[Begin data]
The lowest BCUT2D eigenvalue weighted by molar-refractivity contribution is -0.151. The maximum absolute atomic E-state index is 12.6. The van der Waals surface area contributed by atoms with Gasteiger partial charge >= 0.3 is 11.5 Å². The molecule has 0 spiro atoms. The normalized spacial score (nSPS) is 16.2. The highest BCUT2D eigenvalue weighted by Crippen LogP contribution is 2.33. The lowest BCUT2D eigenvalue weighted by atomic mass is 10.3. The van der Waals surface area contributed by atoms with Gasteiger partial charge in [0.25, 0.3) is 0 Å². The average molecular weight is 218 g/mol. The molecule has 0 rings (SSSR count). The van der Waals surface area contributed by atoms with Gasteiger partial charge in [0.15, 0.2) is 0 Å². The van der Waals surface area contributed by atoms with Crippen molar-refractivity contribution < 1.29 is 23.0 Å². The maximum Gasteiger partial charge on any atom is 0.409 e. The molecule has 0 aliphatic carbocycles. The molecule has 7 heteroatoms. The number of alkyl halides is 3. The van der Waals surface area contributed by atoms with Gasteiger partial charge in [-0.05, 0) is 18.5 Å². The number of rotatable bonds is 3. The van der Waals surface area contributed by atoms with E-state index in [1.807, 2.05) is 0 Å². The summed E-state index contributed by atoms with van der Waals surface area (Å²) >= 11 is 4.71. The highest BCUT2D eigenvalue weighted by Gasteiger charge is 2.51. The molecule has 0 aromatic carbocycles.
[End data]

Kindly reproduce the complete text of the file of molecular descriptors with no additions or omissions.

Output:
The lowest BCUT2D eigenvalue weighted by molar-refractivity contribution is -0.151. The maximum absolute atomic E-state index is 12.6. The van der Waals surface area contributed by atoms with Gasteiger partial charge >= 0.3 is 11.5 Å². The molecule has 0 spiro atoms. The normalized spacial score (nSPS) is 16.2. The highest BCUT2D eigenvalue weighted by Crippen LogP contribution is 2.33. The lowest BCUT2D eigenvalue weighted by atomic mass is 10.3. The van der Waals surface area contributed by atoms with Gasteiger partial charge in [0.25, 0.3) is 0 Å². The average molecular weight is 218 g/mol. The molecule has 0 rings (SSSR count). The van der Waals surface area contributed by atoms with Gasteiger partial charge in [0.15, 0.2) is 0 Å². The van der Waals surface area contributed by atoms with Crippen molar-refractivity contribution < 1.29 is 23.0 Å². The maximum Gasteiger partial charge on any atom is 0.409 e. The molecule has 0 aliphatic carbocycles. The molecule has 7 heteroatoms. The number of alkyl halides is 3. The van der Waals surface area contributed by atoms with Gasteiger partial charge in [-0.05, 0) is 18.5 Å². The number of rotatable bonds is 3. The van der Waals surface area contributed by atoms with E-state index in [1.807, 2.05) is 0 Å². The summed E-state index contributed by atoms with van der Waals surface area (Å²) >= 11 is 4.71. The highest BCUT2D eigenvalue weighted by Gasteiger charge is 2.51. The molecule has 0 aromatic carbocycles.